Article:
By Matt Luongo

2010-04-13 16:11:51 8 Comments

I feel like I spend a lot of time writing code in Python, but not enough time creating Pythonic code. Recently I ran into a funny little problem that I thought might have an easy, idiomatic solution. Paraphrasing the original, I needed to collect every sequential pair in a list. For example, given the list [1,2,3,4,5,6], I wanted to compute [(1,2),(3,4),(5,6)].

I came up with a quick solution at the time that looked like translated Java. Revisiting the question, the best I could do was

l = [1,2,3,4,5,6]
[(l[2*x],l[2*x+1]) for x in range(len(l)/2)]

which has the side effect of tossing out the last number in the case that the length isn't even.

Is there a more idiomatic approach that I'm missing, or is this the best I'm going to get?


@Ignacio Vazquez-Abrams 2010-04-13 16:20:47

The one often-quoted is:

zip(*[iter(l)] * 2)

I prefer this more readable version of the iter solution:

it = iter(l)
list(zip(it, it))
# [(1, 2), (3, 4), (5, 6)]

@Kamil Szot 2010-04-13 16:28:53

awsome, but reads like perl ;-)

@jemfinch 2010-04-13 16:30:37

True, but it's also the most efficient solution presented so far, I think. I'll test, brb.

@jemfinch 2010-04-13 16:32:55

Yes, it's faster than RichieHindle's solution by about 10%, since it doesn't require any allocation of memory and only one iteration over the input list.

@Dana 2010-04-13 16:45:14

+1 because I never knew about * to unpack an argument list before!

@Mike Graham 2010-04-13 17:13:43

This is a slick approach, but obviously less readable, especially to less advanced Python developers. This is why I like using grouper to abstract away what it does.

@Matt Luongo 2010-04-15 22:18:52

Know that, while RichieHindle won the accepted answer (really hard to ignore readability), this answer won my heart.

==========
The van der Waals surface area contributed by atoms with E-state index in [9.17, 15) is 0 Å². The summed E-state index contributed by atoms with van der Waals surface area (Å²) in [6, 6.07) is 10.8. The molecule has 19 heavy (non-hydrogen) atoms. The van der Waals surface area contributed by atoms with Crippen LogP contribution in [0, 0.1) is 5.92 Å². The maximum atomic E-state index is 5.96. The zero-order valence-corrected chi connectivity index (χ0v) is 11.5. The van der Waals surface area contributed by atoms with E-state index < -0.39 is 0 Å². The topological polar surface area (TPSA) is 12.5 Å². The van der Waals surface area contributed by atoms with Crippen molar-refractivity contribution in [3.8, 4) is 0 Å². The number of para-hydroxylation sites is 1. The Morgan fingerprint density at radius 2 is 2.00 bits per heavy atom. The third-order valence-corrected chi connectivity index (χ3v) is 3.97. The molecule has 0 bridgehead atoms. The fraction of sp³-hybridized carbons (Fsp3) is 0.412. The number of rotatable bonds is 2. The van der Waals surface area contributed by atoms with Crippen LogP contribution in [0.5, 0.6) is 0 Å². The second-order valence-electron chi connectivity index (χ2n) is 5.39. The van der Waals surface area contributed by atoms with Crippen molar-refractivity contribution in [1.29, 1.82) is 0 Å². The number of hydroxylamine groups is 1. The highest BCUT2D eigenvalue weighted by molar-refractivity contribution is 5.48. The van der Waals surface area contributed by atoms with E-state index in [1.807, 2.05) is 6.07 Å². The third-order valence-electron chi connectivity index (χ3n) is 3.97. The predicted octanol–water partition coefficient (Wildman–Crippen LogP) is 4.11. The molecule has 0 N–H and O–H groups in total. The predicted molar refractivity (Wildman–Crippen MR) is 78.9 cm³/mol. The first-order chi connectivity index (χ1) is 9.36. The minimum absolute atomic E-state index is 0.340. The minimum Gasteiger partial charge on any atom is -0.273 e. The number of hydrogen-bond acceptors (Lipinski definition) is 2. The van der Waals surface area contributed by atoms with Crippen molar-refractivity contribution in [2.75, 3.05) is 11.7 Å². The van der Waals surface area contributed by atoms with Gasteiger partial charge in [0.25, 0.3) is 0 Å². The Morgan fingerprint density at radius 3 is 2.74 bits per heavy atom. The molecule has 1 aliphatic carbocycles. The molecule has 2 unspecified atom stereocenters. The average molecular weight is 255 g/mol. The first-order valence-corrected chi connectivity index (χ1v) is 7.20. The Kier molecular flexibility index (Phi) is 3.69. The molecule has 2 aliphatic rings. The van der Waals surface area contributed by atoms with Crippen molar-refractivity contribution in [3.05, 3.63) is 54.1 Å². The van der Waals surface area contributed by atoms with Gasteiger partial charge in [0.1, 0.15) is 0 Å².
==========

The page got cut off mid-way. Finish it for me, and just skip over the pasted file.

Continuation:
@Chris Martin 2014-10-31 19:26:32

It's also worth noting that this is straight out of the Python documentation.

@beardc 2015-08-11 17:37:56

toolz is a well-built library with many functional programming niceties overlooked in itertools. partition solves this (with an option to pad the last entry for lists of odd length)

>>> list(toolz.partition(2, [1,2,3,4,5,6]))
[(1, 2), (3, 4), (5, 6)]

@moshez 2010-04-13 23:08:56

The right thing is probably not to compute lists, but to write an iterator->iterator function. This is more generic -- it works on every iterable, and if you want to "freeze" it into a list, you can use the "list()" function.

def groupElements(iterable, n):
    # For your case, you can hardcode n=2, but I wanted the general case here.
    # Also, you do not specify what to do if the 
    # length of the list is not divisible by 2
    # I chose here to drop such elements
    source = iter(iterable)
    while True:
        l = []
        for i in range(n):
        yield tuple(l)

I'm surprised the itertools module does not already have a function for that -- perhaps a future revision. Until then, feel free to use the version above :)

@LondonRob 2015-08-14 06:52:00

What's this like performance-wise?

@Kamil Szot 2010-04-13 21:08:29

If you don't want to lose elements if their number in list is not even try this:

>>> l = [1, 2, 3, 4, 5]
>>> [(l[i],  l[i+1] if i+1 < len(l) else None)  for i in range(0, len(l), 2)]
[(1, 2), (3, 4), (5, None)]

@prasanna 2010-04-13 16:22:31

try this

def pairs(l, n):
    return zip(*[l[i::n] for i in range(n)])


pairs([1, 2, 3, 4], 2) gives

[(1, 2), (3, 4)]

@Mike Graham 2010-04-13 16:23:39

I usually copy the grouper recipe from the itertools documentation into my code for this.

def grouper(n, iterable, fillvalue=None):
    "grouper(3, 'ABCDEFG', 'x') --> ABC DEF Gxx"
    args = [iter(iterable)] * n
    return izip_longest(fillvalue=fillvalue, *args)

@Isaac 2010-04-13 16:16:43

How about using the step feature of range():

[(l[n],l[n+1]) for n in range(0,len(l),2)]

@RichieHindle 2010-04-13 16:15:58

This will do it a bit more neatly:

>>> data = [1,2,3,4,5,6]
>>> zip(data[0::2], data[1::2])
[(1, 2), (3, 4), (5, 6)]

(but it's arguably less readable if you're not familiar with the "stride" feature of ranges).

Like your code, it discards the last value where you have an odd number of values.

@badp 2010-04-13 16:22:34

You can do a data += [None] before doing the above to handle the odd number of items scenario.

@Mike Graham 2010-04-13 17:14:10

some_list += [foo] is written some_list.append(foo).

@Johnsyweb 2011-03-22 10:15:33

How many times does this iterate over the data? Take a look at this answer

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